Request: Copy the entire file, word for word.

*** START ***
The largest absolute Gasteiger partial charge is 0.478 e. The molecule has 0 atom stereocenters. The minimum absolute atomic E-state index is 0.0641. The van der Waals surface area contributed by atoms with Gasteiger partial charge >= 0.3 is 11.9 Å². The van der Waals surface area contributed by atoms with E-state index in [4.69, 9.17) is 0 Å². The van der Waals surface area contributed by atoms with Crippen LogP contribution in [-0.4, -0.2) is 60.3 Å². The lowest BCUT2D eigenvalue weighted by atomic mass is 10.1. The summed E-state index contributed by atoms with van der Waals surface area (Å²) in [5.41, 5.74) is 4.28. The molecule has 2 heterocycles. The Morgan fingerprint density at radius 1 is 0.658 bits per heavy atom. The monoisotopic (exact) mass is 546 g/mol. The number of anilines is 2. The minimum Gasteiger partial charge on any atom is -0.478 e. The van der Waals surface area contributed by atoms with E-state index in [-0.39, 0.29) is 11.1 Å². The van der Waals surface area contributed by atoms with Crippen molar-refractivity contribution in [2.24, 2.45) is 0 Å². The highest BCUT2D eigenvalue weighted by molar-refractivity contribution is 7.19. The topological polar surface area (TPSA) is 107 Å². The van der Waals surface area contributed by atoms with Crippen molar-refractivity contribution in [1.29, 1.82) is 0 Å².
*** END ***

The largest absolute Gasteiger partial charge is 0.478 e. The molecule has 0 atom stereocenters. The minimum absolute atomic E-state index is 0.0641. The van der Waals surface area contributed by atoms with Gasteiger partial charge >= 0.3 is 11.9 Å². The van der Waals surface area contributed by atoms with E-state index in [4.69, 9.17) is 0 Å². The van der Waals surface area contributed by atoms with Crippen LogP contribution in [-0.4, -0.2) is 60.3 Å². The lowest BCUT2D eigenvalue weighted by atomic mass is 10.1. The summed E-state index contributed by atoms with van der Waals surface area (Å²) in [5.41, 5.74) is 4.28. The molecule has 2 heterocycles. The Morgan fingerprint density at radius 1 is 0.658 bits per heavy atom. The monoisotopic (exact) mass is 546 g/mol. The number of anilines is 2. The minimum Gasteiger partial charge on any atom is -0.478 e. The van der Waals surface area contributed by atoms with E-state index in [-0.39, 0.29) is 11.1 Å². The van der Waals surface area contributed by atoms with Crippen molar-refractivity contribution in [2.24, 2.45) is 0 Å². The highest BCUT2D eigenvalue weighted by molar-refractivity contribution is 7.19. The topological polar surface area (TPSA) is 107 Å². The van der Waals surface area contributed by atoms with Crippen molar-refractivity contribution in [1.29, 1.82) is 0 Å².